what is lucky girl syndrome

What is the lucky girl syndrome?

Recently made popular again by TikTok the ‘lucky girl syndrome’ is essentially the idea that if you consider yourself to be lucky and repeat this to yourself, more luck and opportunities will come your way.

If you have been scrolling TikTok you might have seen two college students sitting in their car discussing this and how it has changed their outlook and their luck. After repeating ‘I’m so lucky, things always work out for me’ the found that situations fell into place and they got their desired outcome more often than not.

The lucky girl syndrome is very much a ‘fake it till you make it’ approach to expecting the best and looking for positives in your every day life. Essentially it can be linked to the huge movement towards manifestation, whether this is something you lean into or actively lean out of, it can’t be denied that in recent years manifestation has drawn in crowds of people looking to better their situation or attract what they want in life.

Common ‘lucky girl’ phrases 

  • I am just lucky
  • Good things always happen to me
  • Things just work out for me
  • I can’t believe how lucky I am

There is a lot of chat and speculation around how powerful manifestation is and also how healthy this is. I don’t consider myself experienced enough or knowledgeable enough to comment on this too much. It’s true, there is certain power (even if this is simply building mental positivity) to altering your perception and state of mind around events to look on the bright side or hope and strive for the best. The complications can come from when things don’t go your way or when something bad or unforeseen happens. In this instance there could be some level of self blame that this has occurred because of a lack of ‘believing’ or ‘manifesting’ well enough. We have seen some high flying (or high charging) speakers who talk a big game on manifestation or altering mindset for success and their damaging comments around people welcoming back situations because of a lack of ‘belief’ or personal strength.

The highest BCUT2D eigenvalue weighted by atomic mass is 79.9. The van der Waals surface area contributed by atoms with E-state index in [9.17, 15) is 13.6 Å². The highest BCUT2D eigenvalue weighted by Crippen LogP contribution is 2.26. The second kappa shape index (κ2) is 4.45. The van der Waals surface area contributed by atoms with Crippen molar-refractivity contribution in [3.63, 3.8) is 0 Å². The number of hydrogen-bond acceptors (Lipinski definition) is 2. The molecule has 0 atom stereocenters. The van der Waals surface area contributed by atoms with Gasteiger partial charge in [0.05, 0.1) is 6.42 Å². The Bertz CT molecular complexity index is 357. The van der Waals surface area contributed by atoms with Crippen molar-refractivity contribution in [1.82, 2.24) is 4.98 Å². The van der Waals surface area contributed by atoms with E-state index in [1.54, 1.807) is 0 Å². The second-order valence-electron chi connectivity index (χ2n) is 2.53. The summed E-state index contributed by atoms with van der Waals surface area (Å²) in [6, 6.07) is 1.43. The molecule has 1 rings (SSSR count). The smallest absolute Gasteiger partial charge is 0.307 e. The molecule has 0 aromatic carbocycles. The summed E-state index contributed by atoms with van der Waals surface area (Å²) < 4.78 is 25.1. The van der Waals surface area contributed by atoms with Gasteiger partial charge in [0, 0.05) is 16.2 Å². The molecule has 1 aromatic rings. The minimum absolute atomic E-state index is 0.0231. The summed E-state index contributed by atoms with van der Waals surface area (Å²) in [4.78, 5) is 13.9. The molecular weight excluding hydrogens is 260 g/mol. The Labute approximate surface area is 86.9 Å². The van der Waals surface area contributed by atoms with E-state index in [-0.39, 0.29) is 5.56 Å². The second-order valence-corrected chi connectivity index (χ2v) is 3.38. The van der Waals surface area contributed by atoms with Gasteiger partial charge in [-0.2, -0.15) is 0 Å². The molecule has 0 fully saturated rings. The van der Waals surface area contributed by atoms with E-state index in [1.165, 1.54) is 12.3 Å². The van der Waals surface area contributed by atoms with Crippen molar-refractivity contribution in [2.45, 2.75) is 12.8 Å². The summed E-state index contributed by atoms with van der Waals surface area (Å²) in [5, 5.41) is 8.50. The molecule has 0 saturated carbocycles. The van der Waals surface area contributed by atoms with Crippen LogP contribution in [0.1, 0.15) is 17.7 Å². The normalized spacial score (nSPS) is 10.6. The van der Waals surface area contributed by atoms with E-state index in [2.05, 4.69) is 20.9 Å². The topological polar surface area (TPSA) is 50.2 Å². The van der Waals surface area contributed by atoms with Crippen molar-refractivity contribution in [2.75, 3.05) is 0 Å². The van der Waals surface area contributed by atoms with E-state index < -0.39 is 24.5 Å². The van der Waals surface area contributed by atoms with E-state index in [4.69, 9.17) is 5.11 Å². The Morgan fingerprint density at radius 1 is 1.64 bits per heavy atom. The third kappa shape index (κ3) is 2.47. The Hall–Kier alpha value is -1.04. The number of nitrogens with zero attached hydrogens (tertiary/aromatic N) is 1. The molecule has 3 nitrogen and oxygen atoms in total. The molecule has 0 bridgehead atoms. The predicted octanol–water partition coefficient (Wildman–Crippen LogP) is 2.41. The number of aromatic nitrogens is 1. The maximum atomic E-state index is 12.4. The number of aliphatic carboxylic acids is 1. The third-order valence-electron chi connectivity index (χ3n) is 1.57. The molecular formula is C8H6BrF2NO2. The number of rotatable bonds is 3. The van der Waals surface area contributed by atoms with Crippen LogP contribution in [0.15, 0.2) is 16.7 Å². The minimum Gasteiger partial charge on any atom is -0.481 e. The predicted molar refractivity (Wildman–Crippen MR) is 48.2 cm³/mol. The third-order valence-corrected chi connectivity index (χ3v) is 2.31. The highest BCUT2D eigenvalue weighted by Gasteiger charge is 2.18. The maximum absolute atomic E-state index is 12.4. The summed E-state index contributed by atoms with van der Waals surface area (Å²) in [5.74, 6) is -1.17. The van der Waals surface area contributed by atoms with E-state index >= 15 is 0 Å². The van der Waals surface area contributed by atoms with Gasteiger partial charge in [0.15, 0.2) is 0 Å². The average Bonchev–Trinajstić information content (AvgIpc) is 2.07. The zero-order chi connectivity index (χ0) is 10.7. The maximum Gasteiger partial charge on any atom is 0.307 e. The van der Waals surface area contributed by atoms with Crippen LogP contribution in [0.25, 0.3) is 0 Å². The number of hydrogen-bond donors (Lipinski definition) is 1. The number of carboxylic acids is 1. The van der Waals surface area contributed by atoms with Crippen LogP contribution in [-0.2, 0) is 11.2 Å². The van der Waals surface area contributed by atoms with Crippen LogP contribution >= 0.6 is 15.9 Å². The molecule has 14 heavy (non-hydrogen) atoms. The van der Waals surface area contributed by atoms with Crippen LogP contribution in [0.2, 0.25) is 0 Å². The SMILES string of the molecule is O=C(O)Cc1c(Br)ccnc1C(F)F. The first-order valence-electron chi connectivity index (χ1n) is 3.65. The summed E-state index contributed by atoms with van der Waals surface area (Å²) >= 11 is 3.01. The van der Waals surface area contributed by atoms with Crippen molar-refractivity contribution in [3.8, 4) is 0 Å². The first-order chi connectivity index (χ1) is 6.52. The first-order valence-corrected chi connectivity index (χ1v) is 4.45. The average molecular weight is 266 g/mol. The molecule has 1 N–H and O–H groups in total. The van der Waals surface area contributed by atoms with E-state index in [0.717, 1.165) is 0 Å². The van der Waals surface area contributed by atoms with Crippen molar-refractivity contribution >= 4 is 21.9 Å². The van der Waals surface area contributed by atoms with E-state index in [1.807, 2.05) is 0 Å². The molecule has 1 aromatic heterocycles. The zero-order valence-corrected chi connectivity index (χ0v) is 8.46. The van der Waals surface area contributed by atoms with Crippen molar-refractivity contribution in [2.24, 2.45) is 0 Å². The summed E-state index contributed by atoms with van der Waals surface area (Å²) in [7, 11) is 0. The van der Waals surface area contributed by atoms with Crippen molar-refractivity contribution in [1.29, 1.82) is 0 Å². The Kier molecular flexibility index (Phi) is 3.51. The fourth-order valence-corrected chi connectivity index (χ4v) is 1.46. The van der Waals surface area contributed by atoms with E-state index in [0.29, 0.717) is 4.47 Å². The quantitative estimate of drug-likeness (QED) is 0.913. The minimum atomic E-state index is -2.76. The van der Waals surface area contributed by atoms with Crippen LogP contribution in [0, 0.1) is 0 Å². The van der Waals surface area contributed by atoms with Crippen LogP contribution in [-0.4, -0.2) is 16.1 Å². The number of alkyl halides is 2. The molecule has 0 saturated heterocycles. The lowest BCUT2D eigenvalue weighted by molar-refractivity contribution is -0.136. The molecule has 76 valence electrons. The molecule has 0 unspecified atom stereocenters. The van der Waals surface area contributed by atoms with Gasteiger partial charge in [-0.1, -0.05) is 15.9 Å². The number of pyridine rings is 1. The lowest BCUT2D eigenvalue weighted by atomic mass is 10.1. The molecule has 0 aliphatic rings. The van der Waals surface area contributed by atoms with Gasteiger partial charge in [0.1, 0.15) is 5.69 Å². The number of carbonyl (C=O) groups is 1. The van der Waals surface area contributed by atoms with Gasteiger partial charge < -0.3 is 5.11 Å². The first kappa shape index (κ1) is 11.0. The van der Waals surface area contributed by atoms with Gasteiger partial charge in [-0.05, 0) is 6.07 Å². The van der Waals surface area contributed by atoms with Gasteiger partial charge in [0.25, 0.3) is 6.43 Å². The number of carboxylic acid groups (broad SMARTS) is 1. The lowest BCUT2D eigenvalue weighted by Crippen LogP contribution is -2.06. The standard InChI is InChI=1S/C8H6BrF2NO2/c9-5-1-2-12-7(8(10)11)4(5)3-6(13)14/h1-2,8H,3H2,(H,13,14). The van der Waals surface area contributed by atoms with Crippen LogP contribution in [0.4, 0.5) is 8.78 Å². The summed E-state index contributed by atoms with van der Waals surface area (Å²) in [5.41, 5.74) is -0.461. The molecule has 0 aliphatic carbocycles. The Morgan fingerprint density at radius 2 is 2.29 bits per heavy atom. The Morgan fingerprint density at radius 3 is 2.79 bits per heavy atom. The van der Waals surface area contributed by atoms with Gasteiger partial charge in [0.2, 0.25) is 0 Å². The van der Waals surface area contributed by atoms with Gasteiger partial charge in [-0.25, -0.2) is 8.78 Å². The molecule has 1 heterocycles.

So is the lucky girl syndrome a bad thing?

Well in essence no, lifting yourself up and encouraging positive self talk is a great way to motivate yourself and find positives in every day life. With anything like this the lucky girl syndrome is a bit of a fad and probably shouldn’t be taken too seriously. I’m sure you will find plenty of reading on this with a range of options for and against such practices.

In terms of social media at least it can be inspiring to hear about peoples good fortune and their positive self talk which has helped change their outlook.

What are your thoughts on the ‘lucky girl syndrome’? Id love to hear from you and if you agree/disagree or if this is something you have tried for yourself!

Beth Hellowell
Founder of Women in Agencies and co-founder of Signify Digital. Mother, social media scroller and frequent pasta eater.